Also interesting to me, was the part where you talked about farms providing sustenance for the transient and homeless. Even though in the Midwest, many farmers were forced off the land by the droughts, in other areas of the country, farms were havens where there was food and livelihood. We would certainly do well to learn from the past and recognize that our safety and subsistence is in the LAND! The effects of our economic collapse could very well extend for another ten years, during which our society could deteriorate even further, to the point where we could have food shortages (I am referring, of course, to the recent bankruptcies of various large trucking companies. With no trucking, there is either insufficient or no way to get food to the stores, and we could very well end up with no food on the shelves in our stores in the very near future!)

Get out of the cities, folks, and get you some land out in the boonies somewhere and get to planting! :) (Patty, I do believe I am developing PTSD from this Depression we are now living through - not only do I foresee food shortages, but I have also taken to "hoarding"!

Great read, my dear. I have been wanting to write about this, but you have done it so much better than ever I could! Thanks for writing this.

Amez from Houston, Texas on January 26, 2010:

This is a Wow! Hub. allot to ponder on, allot to think about and hopefully, we won't have to be living it down the road. Great video's I really enjoyed the education. Ed

online scam check from United Kingdom on January 25, 2010:

Nice hub for a period like this

Patty Inglish MS (author) from USA and Asgardia, the First Space Nation on January 25, 2010:

Thanks for the opinions and comments.

affiliate on January 24, 2010:

Very interesting hubpage...

Sab Oh on January 24, 2010:

I understand your point, but very much disagree with your conclusion vis-a-vis a 'caste' system and the inherent unfairness of life

heather56 on January 24, 2010:

Thanks Patty. A great article. Very interesting to read such a richly written article about a sad time in our history.

Patty Inglish MS (author) from USA and Asgardia, the First Space Nation on January 24, 2010:

Unable to rise because of societal stricture, even regulation -- In US, funtion was the same, without the label. Wandering poor were shunned and some of the families continued to be shunned after recovery; babies born remained poor; many in the group died in their economic status. Public assistance created in some - not all - a core group of assistance-dependents that proceeded down the generations in the same families to the 21st century. Still functions like a caste, but is called horrid obscene names, but no official caste label. The group is joined by the poorest senior citizen women without families and other homeless on the streets, disbaled "not bad enough" to recive help, others, all largely shunned. The caste here contains more diversity, but functions the same. We have many old women older than retirement age without families and just a few hundred dollars monthly income - or none - "not bad enough off for help" - that have nowhere to go - born into poverty, still in poverty - status will never change without a miracle.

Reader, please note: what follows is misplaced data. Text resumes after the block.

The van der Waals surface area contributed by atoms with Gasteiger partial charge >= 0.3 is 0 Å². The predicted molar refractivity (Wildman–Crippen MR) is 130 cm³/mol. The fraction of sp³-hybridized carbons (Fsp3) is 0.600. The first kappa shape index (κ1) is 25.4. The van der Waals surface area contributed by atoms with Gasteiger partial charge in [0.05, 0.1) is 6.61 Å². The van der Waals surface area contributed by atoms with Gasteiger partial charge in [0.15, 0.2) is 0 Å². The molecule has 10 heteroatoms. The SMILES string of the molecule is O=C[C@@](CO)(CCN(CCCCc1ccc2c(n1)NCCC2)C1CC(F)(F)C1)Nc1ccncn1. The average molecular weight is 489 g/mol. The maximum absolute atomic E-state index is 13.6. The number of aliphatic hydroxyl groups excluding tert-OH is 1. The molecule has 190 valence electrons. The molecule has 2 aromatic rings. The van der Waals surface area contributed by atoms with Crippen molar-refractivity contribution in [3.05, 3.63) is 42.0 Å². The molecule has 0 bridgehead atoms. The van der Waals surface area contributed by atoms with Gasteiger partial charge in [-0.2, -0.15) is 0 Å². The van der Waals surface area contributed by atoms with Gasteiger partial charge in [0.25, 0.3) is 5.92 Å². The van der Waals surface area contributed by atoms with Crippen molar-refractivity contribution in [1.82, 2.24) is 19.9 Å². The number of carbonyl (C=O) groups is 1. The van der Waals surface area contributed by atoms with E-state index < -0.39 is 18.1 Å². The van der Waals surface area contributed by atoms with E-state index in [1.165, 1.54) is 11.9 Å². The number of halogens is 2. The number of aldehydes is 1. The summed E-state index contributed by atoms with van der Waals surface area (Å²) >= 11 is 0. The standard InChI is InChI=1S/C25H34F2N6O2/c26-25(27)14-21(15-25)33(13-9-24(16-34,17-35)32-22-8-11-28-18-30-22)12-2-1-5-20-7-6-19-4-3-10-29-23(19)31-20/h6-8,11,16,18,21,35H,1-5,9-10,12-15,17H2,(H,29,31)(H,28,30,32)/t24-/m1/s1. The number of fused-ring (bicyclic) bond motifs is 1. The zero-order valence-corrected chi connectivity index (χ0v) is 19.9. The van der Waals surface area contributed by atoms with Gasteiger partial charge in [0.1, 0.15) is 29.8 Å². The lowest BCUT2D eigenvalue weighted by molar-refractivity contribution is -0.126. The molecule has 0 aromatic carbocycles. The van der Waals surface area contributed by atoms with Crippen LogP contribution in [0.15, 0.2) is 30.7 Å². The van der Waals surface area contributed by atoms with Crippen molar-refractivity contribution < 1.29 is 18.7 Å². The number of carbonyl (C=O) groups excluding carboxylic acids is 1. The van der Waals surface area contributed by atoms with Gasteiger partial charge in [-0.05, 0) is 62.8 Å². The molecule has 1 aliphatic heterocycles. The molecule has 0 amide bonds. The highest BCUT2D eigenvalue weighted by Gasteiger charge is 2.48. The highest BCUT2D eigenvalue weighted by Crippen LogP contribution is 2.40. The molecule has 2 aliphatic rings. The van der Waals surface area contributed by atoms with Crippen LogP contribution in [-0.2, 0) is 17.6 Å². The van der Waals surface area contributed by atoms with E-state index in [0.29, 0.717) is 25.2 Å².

Sab Oh on January 24, 2010:

What I mean is, in comparison to an actual caste system where you are born into your caste and cannot (for the most part) change your status.

Patty Inglish MS (author) from USA and Asgardia, the First Space Nation on January 24, 2010:

It's evident in the article.

Sab Oh on January 24, 2010:

How so, if you don't mind my asking?

Patty Inglish MS (author) from USA and Asgardia, the First Space Nation on January 24, 2010:

Sab Oh - The circumstanes of the poporest poor of the Depression was like that of the lowest caste of India.

Laura Deibel from Aurora, CO on January 24, 2010:

Very interesting article especially in such hard economic times.

Sab Oh on January 23, 2010:

Very interesting hub, btw

Sab Oh on January 23, 2010:

I notice you used the word "caste" a few times there. Was that for some deliberate purpose, or just in search of a synonym so you wouldn't have to say "class" over and over?

darntoothysam from Burnsville, MN on January 23, 2010:

I've heard that there are more homeless people now than there were then... but the real question is what is the percentage of homeless now vs. then.

Lisa HW from Massachusetts on January 22, 2010:

Nicely done and important Hub, needless to say. My mother was young during The Depression, and she would so often refer to having lived through that time. The impact on her (and others who recall having lived through it) remained with her throughout her life.